• Short Summary

    The world's longest road tunnel will open on Friday (5 September) giving north European motorists their quickest and most direct route through the Alps to Italy.

  • Description

    1.
    AV Swiss Alps from the air, covered in snow.
    0.11

    2.
    GV Beginnings of excavations t the Gotthard tunnel site. Exterior workings. (MONO) (3 SHOTS)
    0.22

    3.
    GV EXTERIOR Large excavation vehicles moving around tunnel site.
    0.35

    4.
    GV & CU INTERIOR Closed circuit TV. (2 SHOTS)
    0.45

    5.
    CU & SV PAN Showing detonator being pushed and miners cover ears from noise of explosion. (3 SHOTS)
    0.58

    6.
    GV TILT DOWN OF Mountain highway leading to tunnel site.
    1.04

    7.
    SV PAN & SV Underground power unit. (3 SHOTS)
    1.18

    8.
    GV TRAVELLING SHOT OF INTERIOR OF new tunnel.
    1.28

    9.
    GV PAN EXTERIOR Mountain road through nearby village.
    1.39




    Initials JS/



    TELERECORDING

    Script is copyright Reuters Limited. All rights reserved

    Background: The world's longest road tunnel will open on Friday (5 September) giving north European motorists their quickest and most direct route through the Alps to Italy. The 16 kilometre (10 miles) St. Gotthard tunnel was built by the Swiss at a cost of 420 million dollars.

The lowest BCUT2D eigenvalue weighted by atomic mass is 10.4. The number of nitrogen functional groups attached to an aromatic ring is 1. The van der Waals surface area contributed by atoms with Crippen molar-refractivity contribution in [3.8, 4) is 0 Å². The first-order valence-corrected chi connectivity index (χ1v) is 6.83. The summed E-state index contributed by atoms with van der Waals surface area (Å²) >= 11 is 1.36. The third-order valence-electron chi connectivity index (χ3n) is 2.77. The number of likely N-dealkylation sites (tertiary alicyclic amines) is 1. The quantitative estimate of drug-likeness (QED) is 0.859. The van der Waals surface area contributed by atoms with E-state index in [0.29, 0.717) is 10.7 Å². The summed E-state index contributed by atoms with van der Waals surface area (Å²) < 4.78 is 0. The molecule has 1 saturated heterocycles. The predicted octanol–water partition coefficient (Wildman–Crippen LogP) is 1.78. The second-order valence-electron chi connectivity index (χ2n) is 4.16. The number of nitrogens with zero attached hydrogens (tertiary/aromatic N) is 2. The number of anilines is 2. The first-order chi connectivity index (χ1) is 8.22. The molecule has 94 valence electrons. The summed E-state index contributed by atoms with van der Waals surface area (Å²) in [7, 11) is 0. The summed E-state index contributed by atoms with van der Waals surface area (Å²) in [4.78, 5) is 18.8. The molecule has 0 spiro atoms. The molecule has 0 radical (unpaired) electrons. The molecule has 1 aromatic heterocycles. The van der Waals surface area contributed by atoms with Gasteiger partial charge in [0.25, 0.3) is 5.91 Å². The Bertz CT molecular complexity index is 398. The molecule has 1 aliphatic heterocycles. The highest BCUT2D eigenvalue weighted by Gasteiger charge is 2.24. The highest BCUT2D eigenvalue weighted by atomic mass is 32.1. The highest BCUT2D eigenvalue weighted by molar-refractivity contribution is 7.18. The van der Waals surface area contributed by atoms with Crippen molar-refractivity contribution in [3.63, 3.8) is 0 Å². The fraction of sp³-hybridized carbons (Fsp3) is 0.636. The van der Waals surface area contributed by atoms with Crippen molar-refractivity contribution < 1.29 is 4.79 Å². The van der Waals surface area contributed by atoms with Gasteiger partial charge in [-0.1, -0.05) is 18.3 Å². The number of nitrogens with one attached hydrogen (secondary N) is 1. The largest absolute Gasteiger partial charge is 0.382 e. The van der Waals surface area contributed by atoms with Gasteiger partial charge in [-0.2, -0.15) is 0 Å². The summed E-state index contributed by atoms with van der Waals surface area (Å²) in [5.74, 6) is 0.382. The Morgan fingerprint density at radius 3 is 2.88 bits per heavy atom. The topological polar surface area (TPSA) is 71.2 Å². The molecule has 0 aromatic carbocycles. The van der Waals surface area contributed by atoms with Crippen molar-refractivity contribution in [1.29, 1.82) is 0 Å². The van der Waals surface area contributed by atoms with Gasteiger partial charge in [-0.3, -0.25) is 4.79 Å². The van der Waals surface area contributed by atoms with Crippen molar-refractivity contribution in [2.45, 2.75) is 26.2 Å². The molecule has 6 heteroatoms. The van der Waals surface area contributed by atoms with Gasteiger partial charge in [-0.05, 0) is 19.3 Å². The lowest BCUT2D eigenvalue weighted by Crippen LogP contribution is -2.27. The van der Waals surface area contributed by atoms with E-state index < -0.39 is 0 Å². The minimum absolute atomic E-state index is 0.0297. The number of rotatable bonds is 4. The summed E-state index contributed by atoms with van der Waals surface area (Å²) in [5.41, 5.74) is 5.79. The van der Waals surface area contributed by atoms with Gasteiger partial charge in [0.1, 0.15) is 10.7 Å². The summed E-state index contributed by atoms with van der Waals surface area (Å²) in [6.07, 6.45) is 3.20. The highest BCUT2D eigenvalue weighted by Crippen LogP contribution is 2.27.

SYNOPSIS: This is the section of the snow-capped Lepontine Alps near the St. Gotthard Pass through which the two-lane tunnel has been built.

    Work on the tunnel began 11 years ago. At its peak the workforce totalled 750 men, mostly italians, Turks and Yugoslavs working under Swiss supervisors.

    More than one and a half million cubic metres of rock were excavated from the mountain. Nineteen workers were killed during construction.

    Once traffic is moving through the tunnel, police will rely on closed-circuit television as safety aids. They will check strict observance of the speed limit and the ban on overtaking. But even as the last rock was blasted from the mountain there were pessimistic forecasts that the tunnel would cause massive traffic jams. Others fear an acceleration of the environmental damage which motor vehicles are inflicting on the Alps.

    Four huge ventilator shafts will ensure the air remains clean inside the tunnel. The amount of air blown in and sucked out will be regulated by computers linked to sensitive wind and smoke meters.

    The tunnel has a capacity of 1800 cars an hour in both directions. But if needed, the traffic can be switched to one-way only.

    Once opened, the tunnel will cut four hours off the time it takes to travel the same direction over the mountain passes.

  • Tags

  • Data

    Film ID:
    VLVA4MP7J3WRUU2LKMGK6IAWLY41Y
    Media URN:
    VLVA4MP7J3WRUU2LKMGK6IAWLY41Y
    Group:
    Reuters - Source to be Verified
    Archive:
    Reuters
    Issue Date:
    04/09/1980
    Sound:
    Unknown
    HD Format:
    Available on request
    Stock:
    Colour
    Duration:
    00:01:39:00
    Time in/Out:
    /
    Canister:
    N/A

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